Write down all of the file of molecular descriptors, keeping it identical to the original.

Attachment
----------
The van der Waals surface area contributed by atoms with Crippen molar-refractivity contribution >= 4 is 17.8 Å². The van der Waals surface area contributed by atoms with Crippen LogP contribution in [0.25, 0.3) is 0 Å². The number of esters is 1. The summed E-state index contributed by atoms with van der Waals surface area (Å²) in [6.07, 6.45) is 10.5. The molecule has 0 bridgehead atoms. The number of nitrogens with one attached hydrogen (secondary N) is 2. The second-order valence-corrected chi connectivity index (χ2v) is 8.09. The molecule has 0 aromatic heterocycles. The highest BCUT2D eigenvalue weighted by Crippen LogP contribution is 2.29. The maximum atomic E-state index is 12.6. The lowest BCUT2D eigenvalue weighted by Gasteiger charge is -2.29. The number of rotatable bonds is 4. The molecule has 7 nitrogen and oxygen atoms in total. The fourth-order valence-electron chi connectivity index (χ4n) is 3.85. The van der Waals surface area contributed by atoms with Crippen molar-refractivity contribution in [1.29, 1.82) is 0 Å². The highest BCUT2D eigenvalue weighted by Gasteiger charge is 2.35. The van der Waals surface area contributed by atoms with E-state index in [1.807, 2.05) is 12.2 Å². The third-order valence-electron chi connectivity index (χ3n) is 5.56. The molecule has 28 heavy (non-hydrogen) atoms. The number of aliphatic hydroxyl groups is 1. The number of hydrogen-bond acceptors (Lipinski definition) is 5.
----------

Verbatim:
The van der Waals surface area contributed by atoms with Crippen molar-refractivity contribution >= 4 is 17.8 Å². The van der Waals surface area contributed by atoms with Crippen LogP contribution in [0.25, 0.3) is 0 Å². The number of esters is 1. The summed E-state index contributed by atoms with van der Waals surface area (Å²) in [6.07, 6.45) is 10.5. The molecule has 0 bridgehead atoms. The number of nitrogens with one attached hydrogen (secondary N) is 2. The second-order valence-corrected chi connectivity index (χ2v) is 8.09. The molecule has 0 aromatic heterocycles. The highest BCUT2D eigenvalue weighted by Crippen LogP contribution is 2.29. The maximum atomic E-state index is 12.6. The lowest BCUT2D eigenvalue weighted by Gasteiger charge is -2.29. The number of rotatable bonds is 4. The molecule has 7 nitrogen and oxygen atoms in total. The fourth-order valence-electron chi connectivity index (χ4n) is 3.85. The van der Waals surface area contributed by atoms with Crippen molar-refractivity contribution in [1.29, 1.82) is 0 Å². The highest BCUT2D eigenvalue weighted by Gasteiger charge is 2.35. The van der Waals surface area contributed by atoms with E-state index in [1.807, 2.05) is 12.2 Å². The third-order valence-electron chi connectivity index (χ3n) is 5.56. The molecule has 28 heavy (non-hydrogen) atoms. The number of aliphatic hydroxyl groups is 1. The number of hydrogen-bond acceptors (Lipinski definition) is 5.